Red was first introduced to us in season one as an inimitable, fierce, unrelenting force who demanded the respect of not only her peers, but also the staff at Litchfield. Now we see her examining herself in the mirror asking bunkmate Piper about her physical appearance “Is my look off-putting?” Piper reacts with honesty Red respects, suggesting she could calm down her “hardness.” Made over, Red takes her softened look straight to Healy, with a lightened lip, she giggles and flirts with the man. She reaches up to his undone shirt fastening a button and claiming, “Now you’re perfect.”
Perfect my ass.
Not only does Healy practice acute insensitivity by comparing his paperwork to being a “prisoner” and his childhood memory of being terrified and homesick at Woodstock to the ache the inmates must feel being away from their families, Healy also purposely refuses to help fellow counselor Berdie Rogers because she’s “perky.” Said perkiness is more likely an ugly bigoted reaction ripe with jealousy at the fact Berdie is actually doing her mother-fucking job.
Alone in his office, Healy stares at Red with those baby blues. Feeling useless in retirement, Red states she “yearns” for “stimulation” and that she has a “hunger.” Healy practically licks his lips, understanding her intentions as a sexual hunger for his juicy business. But it’s not him she’s referring to — her desire is to be back in the kitchen where she feels useful and fulfilled.
“Jesus Red, I thought you were different.” Like Piper and Pennsatucky before her, Red has ultimately disappointed Healy for not focusing all of their attention on him. He pouts, feeling used at the prospect Red would ask him for this favour.
But can we say that her only motivation was to shake Healy down? I can’t help but think behind her motivations there are some legitimate feelings Red harbors for him (for whatever reason).
Put To The Test
“Everybody’s got fucking opinions.” Tasha “Taystee” Jefferson
What is the new lucrative position that promises a buck an hour? Is it growing GMO wheat? Fighting fires? Call centre? Trash pick up? Party planning? Assembling nuclear warheads? Whatever the position might be, the promise of a more financially rewarding job creates a schism between the inmates.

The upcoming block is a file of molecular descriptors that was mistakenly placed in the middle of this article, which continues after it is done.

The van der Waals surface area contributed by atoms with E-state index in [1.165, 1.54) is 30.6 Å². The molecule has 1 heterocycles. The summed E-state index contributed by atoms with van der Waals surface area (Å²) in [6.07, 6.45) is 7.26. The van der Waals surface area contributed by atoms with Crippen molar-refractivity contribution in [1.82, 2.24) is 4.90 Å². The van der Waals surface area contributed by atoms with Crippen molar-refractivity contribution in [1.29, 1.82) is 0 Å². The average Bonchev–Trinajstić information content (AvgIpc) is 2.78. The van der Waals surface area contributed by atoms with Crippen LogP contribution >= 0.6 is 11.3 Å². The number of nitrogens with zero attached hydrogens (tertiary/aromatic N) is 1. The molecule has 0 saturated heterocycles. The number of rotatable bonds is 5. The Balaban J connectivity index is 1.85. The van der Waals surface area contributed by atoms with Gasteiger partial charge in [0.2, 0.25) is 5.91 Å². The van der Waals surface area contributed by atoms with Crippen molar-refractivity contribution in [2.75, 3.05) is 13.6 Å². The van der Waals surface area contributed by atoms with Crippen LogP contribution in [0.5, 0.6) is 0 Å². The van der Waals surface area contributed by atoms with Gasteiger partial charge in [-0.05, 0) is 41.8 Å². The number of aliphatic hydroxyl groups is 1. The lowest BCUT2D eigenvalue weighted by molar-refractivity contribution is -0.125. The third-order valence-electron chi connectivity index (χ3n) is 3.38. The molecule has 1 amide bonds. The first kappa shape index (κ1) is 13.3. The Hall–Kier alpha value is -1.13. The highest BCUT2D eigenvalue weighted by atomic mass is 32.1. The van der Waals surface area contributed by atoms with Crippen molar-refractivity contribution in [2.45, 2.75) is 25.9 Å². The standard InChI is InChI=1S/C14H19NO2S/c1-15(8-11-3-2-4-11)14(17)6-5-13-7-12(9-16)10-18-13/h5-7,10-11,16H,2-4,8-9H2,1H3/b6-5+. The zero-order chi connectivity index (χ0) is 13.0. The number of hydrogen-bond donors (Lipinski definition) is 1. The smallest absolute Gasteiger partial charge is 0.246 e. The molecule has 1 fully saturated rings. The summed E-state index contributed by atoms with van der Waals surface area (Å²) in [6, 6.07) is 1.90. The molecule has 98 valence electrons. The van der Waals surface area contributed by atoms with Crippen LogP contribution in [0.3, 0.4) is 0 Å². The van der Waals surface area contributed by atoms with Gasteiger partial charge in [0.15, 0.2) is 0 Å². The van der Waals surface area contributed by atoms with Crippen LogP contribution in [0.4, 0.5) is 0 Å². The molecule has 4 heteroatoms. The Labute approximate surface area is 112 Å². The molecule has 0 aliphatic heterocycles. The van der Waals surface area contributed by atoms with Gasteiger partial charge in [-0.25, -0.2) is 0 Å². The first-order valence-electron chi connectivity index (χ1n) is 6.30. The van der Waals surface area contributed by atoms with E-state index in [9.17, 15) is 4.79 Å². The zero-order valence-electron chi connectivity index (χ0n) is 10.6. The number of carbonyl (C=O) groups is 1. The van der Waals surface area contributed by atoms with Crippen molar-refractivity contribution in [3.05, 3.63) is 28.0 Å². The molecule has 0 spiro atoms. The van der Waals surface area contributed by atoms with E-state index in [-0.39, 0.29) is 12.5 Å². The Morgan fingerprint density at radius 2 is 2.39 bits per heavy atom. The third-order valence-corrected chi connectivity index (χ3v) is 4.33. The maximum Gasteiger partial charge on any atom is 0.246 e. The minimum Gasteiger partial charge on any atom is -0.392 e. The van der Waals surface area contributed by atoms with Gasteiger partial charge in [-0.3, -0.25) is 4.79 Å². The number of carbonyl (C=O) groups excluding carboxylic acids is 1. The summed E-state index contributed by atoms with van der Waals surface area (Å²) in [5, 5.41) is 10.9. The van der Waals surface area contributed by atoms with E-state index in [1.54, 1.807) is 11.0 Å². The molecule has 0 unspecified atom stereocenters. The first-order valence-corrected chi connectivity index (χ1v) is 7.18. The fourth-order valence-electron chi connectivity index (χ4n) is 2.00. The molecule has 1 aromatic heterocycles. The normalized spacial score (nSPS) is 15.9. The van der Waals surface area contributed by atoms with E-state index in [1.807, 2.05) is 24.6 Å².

The applicants for the new position are corralled into the cafeteria to write an aptitude test. The open-ended questions spur existential crises for many of the inmates unsure of the correct answers to true or false questions such as: “People are inherently good.”
“Oh lordy this is hawd.” Lorna Morello
When the test results come out there’s some celebration, if not obnoxious boasting (ahem, Cindy). Even though Flaca was unable to finish the test, she was still selected. She declares herself better then those who work in the kitchen and ignores her crestfallen BFF Ramos.
Suzanne berates herself for flunking out and wonders if she should have flipped all her answers, “The opposite of me is better” she sighs. In a mothering tone, Taystee comforts her, “The opposite of you is boring. You’re obviously too creative for that job.” It’s a truly lovely moment.
While the inmates thoroughly examine the reasons why they were (or were not) selected, Danny reveals his “system” — the test was just something he found on the internet and forty quizzes were randomly selected from the pile. Danny explains the highly manipulative move, “They’re not mad at us for not giving them the job. They’re mad at themselves for not having what it takes.”
Uncritical of the insidious mechanics involved, Caputo is exasperated Danny wouldn’t at least look at the files for any of these inmates to see if there could be some potential dangers. The disconnected-buffoon Danny has a “doh!” moment, and congratulates Caputo for catching this.
The selected parties wait anxiously at the entrance to their new work area, as Danny welcomes them smugly urging them to take the job as seriously as they did in selecting them.
He unveils a room equipped with sewing machines, “Welcome to Whispers”, a sweatshop if I ever saw one. Flaca’s expression communicates it all: she may not be better than everyone else, she’s right back where she started, there isn’t anything about this job that makes her special.
Cindy picks up a pattern sitting next to one of their new work stations and asks, “We makin’ panties?!”
They’re makin’ panties.
Out In The Yard
There’s something about Cindy’s reluctance to running, “Titties flapping everywhere” that’s so relatable and hilarious I think we might be soul mates. Seriously, she’s killing it in terms of the best lines of the season.
Taylor’s exclamation, “I just want to get my buzz on” in German gives a small taste of her back-story to come.
Poor Soso, she’s trying so hard to be friends with SOMEONE, and it’s a really hilarious moment when she tries to connect with the meth heads by asking, “So, Walmart right?”
FROM AROUND THE WEB